Resilience

Resilience seems to have become a buzz word at the minute. More and more nowadays I’m hearing the term in a variety of contexts, not always directly related to mental health.

However to me, resilience seems to be a bit of a wishy washy term. Maybe it’s because you can’t physically “see” it as such? When I was first introduced to the idea of resilience in a direct way it took a while for me to get my head around it.

I am part of a project called HeadStart. The aim is to build the emotional resilience of those aged 10-14, equipping them with tools to succeed and in doing so hopefully preventing the onset of common mental health problems. On Monday I co-facilitated workshops for young people at the National HeadStart Conference in London. We covered the idea of resilience, who helps us to build resilience and how they do so, why it is important to reach young people who may find it hard to engage for a variety of reasons (those not in school, those with other responsibilities like young carers etc) and how everyone’s input is vital for successful co-production. What we tried to show was that resilience is not just from within us – other people and situations can contribute to our resilience, and likewise, we can contribute to the resilience of others. It struck me that this is what I had struggled in understanding initially, I had thought that it came solely from within me and if I wasn’t particularly resilient one day then I was just a failure. I have a tendency to think catastrophically and in a very “black and white way” meaning that to me if I wasn’t resilient enough then I may as well just sleep away the rest of my life because why not?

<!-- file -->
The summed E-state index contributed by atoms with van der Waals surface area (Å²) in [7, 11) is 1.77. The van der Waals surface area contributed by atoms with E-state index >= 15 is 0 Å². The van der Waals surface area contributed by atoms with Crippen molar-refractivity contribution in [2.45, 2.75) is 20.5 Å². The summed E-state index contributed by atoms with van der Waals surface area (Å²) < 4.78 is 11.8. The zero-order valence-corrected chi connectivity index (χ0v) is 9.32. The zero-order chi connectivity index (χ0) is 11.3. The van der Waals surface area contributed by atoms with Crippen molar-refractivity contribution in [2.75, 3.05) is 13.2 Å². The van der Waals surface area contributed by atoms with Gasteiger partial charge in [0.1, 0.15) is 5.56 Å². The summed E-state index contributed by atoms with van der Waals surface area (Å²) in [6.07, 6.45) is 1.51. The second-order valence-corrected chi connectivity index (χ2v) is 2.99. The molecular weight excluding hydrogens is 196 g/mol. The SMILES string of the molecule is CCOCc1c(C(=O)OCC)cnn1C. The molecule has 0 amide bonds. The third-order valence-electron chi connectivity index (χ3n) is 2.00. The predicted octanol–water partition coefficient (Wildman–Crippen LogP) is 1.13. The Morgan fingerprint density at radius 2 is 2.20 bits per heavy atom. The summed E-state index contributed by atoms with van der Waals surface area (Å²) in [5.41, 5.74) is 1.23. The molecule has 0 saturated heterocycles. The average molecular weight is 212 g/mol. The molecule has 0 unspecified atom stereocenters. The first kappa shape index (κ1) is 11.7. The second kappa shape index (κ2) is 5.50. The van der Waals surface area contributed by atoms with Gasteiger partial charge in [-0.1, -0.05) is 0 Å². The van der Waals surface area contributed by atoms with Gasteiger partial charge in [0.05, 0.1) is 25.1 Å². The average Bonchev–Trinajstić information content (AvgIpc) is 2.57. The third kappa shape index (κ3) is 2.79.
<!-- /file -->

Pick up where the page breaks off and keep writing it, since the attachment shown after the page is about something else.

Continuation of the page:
It has taken a while for me to grasp the fact the resilience is fairly “liquid”, there are times in our life when we will be masters of bouncing back, and other times when we will be more vulnerable to difficult situations becoming overwhelming. That is no reflection on us, or our abilities! We can all harness our resilience and take simple steps to improve it.

Something I also wanted to address was the idea that simply building up resilience is the answer to everything. Now I am not a mental health professional, I am a 17 year old service user – but I think that the importance of early interventions should not be forgotten. Resilience and looking after your well-being is all well and good but is not a complete answer if someone is struggling with their mental health. I am just hoping that it is not seen as a replacement for other types of intervention for those who need it. Building emotional resilience and teaching young people the “5 ways to wellbeing” isn’t necessarily going to eliminate the risk of them developing mental health problems. If I had been aware of things I could have done to help myself at 12, I’m still pretty sure that I would have got ill regardless. Maybe it would have manifested in a different way but it wouldn’t have stopped it.

Just some thoughts for today!

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One thought on “Resilience

  1. LisaSaysThis

    I really liked your blog. I think we misuse and even overuse the term resilience until it becomes almost meaningless. It isn’t a fixed state that some have more of than others. It is a resource that some of us just find it harder to tap into because of things that have happened to us, our chemistry and who we are.

    Thank you for your lovely writing. I’m planning a blog on forgiveness at the moment. I hope when I post it you will give me your honest feedback.

    Like

    Reply

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